This infographic is hard to read on our page, but it is chock full of interesting information. Too bad it’s too hard to read.
Information About the FDIC
FDIC stands for Federal Deposit Insurance Corporation. It was established in 1933 by the Banking Act of 1933 and then the Banking Act of 1935 gave the FDIC the authority to get financial information from all insured, state-charted banks not supervised by the Federal Reserve. The FDIC is an independent agency of the federal government. In 1934 their role was to insure each depositor to at least $2,500 per insured bank. Today the number is $250,000. This all came about because of bank failures that followed the Great Depression. Since its inception, the FDIC is proud that not a single penny of insured funds has been lost.
In the Past
The first US Bank was chartered in 1791. In 1819 the federal government required all banks to provide regular banking reports. In 1836 federal law gave the Secretary of the Treasury the authority to collect information on state banks that were used as federal depositories. In 1934 the FDIC opened and began to publish annual statistics on the banking industry. Between 1935 and 954 the data and statistics were formalized and more complex studies were requested. In 1960 the FDIC began computerization. In 1972 reports became available to the public, and in 1993 the FDIC’s information became available online.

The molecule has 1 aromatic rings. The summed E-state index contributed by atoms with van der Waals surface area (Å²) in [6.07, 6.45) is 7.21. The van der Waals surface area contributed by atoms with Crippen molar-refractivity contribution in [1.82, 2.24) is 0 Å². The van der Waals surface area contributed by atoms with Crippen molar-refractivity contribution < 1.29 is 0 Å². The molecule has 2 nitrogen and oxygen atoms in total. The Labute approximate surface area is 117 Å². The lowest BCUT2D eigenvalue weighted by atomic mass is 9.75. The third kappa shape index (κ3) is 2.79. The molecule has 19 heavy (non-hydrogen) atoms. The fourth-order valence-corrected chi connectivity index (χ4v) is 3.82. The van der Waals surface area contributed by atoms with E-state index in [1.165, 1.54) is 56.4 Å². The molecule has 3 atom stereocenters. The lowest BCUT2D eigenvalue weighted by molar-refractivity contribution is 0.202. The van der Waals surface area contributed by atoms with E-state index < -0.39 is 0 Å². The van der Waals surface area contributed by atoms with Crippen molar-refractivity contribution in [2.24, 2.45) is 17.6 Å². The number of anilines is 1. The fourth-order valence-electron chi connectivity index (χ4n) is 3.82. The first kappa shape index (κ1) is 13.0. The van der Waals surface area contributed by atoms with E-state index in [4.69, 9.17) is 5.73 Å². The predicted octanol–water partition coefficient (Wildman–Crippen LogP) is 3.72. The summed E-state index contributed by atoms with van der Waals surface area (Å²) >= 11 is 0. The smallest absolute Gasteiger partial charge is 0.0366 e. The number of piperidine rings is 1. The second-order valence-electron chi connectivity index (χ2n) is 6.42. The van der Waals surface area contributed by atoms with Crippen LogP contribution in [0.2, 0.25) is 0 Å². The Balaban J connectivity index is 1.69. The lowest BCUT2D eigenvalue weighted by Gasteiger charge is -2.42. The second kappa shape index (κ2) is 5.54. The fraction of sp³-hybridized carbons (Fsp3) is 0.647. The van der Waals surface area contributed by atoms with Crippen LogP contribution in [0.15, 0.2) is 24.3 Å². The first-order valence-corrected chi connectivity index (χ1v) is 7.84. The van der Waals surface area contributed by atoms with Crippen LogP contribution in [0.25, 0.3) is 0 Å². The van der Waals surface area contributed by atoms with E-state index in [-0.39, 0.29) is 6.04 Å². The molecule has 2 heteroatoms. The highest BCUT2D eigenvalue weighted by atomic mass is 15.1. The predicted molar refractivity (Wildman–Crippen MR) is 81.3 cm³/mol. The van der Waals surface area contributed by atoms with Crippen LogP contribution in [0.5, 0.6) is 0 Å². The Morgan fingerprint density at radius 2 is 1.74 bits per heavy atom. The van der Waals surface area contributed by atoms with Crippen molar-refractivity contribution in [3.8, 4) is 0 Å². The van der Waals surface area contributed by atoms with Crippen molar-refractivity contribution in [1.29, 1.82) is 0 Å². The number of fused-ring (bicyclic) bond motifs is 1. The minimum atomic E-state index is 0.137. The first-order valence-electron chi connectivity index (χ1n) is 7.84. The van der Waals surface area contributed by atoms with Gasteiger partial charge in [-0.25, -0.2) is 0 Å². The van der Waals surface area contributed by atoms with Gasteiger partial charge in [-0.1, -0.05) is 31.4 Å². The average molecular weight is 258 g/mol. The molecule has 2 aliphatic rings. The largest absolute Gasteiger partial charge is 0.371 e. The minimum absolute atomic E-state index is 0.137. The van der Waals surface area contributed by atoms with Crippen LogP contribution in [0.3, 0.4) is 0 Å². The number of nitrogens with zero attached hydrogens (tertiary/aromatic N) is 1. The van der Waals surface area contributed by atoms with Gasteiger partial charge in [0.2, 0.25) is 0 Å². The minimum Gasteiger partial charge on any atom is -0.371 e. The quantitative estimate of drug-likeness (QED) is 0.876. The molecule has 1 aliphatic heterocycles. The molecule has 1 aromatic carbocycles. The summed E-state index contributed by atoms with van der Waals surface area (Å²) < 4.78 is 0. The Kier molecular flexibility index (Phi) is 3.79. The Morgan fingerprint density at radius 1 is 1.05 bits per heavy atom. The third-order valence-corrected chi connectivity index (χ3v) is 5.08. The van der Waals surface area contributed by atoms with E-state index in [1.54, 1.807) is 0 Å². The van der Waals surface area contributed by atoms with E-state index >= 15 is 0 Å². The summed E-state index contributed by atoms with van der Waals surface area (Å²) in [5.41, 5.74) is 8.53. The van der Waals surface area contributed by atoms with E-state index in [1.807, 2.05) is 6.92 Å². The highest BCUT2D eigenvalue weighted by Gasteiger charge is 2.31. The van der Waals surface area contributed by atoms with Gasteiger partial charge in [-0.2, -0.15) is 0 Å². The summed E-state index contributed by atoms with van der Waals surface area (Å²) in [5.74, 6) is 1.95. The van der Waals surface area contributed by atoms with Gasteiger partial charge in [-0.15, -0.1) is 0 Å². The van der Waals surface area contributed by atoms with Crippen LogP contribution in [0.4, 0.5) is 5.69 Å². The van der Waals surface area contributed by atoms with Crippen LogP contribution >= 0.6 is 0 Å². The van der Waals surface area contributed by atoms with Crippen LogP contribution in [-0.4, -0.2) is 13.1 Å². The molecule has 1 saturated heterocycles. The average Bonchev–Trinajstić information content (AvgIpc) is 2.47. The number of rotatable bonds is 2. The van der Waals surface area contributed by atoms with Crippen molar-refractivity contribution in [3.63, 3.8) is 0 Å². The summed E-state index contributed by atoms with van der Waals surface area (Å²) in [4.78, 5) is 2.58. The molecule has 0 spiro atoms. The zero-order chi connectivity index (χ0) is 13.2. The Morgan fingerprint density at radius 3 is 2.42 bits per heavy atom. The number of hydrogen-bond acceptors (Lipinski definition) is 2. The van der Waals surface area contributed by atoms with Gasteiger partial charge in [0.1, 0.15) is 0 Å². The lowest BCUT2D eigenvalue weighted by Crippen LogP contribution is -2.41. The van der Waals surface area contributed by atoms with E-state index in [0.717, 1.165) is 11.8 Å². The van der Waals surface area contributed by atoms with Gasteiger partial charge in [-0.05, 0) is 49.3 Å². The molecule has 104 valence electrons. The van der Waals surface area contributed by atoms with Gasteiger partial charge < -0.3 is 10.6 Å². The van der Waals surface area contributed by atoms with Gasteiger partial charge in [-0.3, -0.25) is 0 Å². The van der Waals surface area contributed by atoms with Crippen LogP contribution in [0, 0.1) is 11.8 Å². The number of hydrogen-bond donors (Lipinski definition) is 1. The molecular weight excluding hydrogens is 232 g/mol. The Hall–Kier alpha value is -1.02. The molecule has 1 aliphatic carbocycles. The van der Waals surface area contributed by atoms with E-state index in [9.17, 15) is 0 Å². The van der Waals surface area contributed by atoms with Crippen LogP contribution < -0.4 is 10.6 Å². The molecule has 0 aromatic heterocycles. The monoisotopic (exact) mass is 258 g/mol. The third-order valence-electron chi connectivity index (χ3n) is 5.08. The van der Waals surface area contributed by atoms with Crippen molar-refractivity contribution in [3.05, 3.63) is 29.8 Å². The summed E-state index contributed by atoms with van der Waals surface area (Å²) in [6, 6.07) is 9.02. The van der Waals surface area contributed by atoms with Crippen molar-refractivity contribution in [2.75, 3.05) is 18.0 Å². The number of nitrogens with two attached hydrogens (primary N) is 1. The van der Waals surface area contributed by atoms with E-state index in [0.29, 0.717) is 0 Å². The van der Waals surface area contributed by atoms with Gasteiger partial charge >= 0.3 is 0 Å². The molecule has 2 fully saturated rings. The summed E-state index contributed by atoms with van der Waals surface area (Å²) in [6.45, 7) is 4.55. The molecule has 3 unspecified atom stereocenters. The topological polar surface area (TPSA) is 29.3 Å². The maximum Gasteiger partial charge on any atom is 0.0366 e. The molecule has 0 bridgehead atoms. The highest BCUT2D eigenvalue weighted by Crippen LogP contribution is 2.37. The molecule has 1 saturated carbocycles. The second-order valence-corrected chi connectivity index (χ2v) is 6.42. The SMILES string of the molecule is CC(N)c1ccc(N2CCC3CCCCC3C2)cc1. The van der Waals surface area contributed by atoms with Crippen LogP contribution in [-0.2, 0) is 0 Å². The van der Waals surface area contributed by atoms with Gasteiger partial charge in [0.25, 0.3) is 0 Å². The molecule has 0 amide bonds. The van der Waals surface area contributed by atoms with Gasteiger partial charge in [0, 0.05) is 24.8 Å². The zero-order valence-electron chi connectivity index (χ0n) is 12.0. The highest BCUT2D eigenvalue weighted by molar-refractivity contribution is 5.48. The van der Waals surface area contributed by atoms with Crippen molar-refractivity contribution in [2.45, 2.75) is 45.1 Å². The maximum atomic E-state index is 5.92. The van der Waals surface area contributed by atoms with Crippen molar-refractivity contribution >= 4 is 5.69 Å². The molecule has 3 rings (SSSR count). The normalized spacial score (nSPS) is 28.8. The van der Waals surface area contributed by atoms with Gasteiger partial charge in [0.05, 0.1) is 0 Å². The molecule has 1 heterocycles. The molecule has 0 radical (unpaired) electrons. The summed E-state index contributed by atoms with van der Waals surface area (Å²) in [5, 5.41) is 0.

The FDIC today examines and supervises over 4,900 banks for “operational safety and soundness” to maintain compliance with various consumer protection laws that require banks to help meet the financial needs of consumers. The FDIC has an insurance fund used to cover losses from bank failures.
What it Means to You
FDIC-insured institutions are growing, which means that your money could be safer, as long you deposit your money in an FDIC-insured bank.
Pretty blue, but kind of boring. I did like in the “past” part where they put the dates on pennies. Clever. The rest of the graphics are uninspiring.
A great informative infographic, if you have no idea what the FDIC is.
Source: FDIC history from Nationwide Bank